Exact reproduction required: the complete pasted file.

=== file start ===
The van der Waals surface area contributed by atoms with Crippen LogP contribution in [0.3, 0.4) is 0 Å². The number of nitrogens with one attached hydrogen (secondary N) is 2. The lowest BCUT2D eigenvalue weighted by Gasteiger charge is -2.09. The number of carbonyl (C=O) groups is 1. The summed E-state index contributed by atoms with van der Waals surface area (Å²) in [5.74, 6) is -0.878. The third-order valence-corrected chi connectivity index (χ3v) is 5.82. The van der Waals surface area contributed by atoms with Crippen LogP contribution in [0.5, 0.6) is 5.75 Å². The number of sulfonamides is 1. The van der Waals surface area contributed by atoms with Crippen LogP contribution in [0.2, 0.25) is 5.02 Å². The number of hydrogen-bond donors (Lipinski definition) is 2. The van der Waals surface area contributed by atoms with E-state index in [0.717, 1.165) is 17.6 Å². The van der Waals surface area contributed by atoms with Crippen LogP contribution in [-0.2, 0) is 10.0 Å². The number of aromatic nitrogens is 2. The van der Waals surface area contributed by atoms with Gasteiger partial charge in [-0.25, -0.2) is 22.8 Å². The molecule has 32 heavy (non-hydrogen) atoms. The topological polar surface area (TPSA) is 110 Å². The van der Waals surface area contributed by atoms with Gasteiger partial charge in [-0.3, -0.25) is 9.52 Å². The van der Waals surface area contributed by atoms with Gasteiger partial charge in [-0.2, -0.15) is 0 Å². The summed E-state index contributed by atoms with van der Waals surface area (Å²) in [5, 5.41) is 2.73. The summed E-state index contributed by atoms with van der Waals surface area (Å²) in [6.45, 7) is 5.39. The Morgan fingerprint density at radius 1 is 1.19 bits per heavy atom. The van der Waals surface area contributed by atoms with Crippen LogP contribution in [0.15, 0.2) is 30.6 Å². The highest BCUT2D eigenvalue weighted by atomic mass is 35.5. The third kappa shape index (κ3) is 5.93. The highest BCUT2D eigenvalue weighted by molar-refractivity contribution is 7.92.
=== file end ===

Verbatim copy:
The van der Waals surface area contributed by atoms with Crippen LogP contribution in [0.3, 0.4) is 0 Å². The number of nitrogens with one attached hydrogen (secondary N) is 2. The lowest BCUT2D eigenvalue weighted by Gasteiger charge is -2.09. The number of carbonyl (C=O) groups is 1. The summed E-state index contributed by atoms with van der Waals surface area (Å²) in [5.74, 6) is -0.878. The third-order valence-corrected chi connectivity index (χ3v) is 5.82. The van der Waals surface area contributed by atoms with Crippen LogP contribution in [0.5, 0.6) is 5.75 Å². The number of sulfonamides is 1. The van der Waals surface area contributed by atoms with Crippen LogP contribution in [0.2, 0.25) is 5.02 Å². The number of hydrogen-bond donors (Lipinski definition) is 2. The van der Waals surface area contributed by atoms with E-state index in [0.717, 1.165) is 17.6 Å². The van der Waals surface area contributed by atoms with Crippen LogP contribution in [-0.2, 0) is 10.0 Å². The number of aromatic nitrogens is 2. The van der Waals surface area contributed by atoms with Gasteiger partial charge in [-0.25, -0.2) is 22.8 Å². The molecule has 32 heavy (non-hydrogen) atoms. The topological polar surface area (TPSA) is 110 Å². The van der Waals surface area contributed by atoms with Gasteiger partial charge in [-0.3, -0.25) is 9.52 Å². The van der Waals surface area contributed by atoms with Gasteiger partial charge in [-0.2, -0.15) is 0 Å². The summed E-state index contributed by atoms with van der Waals surface area (Å²) in [5, 5.41) is 2.73. The summed E-state index contributed by atoms with van der Waals surface area (Å²) in [6.45, 7) is 5.39. The Morgan fingerprint density at radius 1 is 1.19 bits per heavy atom. The van der Waals surface area contributed by atoms with Crippen LogP contribution in [0.15, 0.2) is 30.6 Å². The highest BCUT2D eigenvalue weighted by atomic mass is 35.5. The third kappa shape index (κ3) is 5.93. The highest BCUT2D eigenvalue weighted by molar-refractivity contribution is 7.92.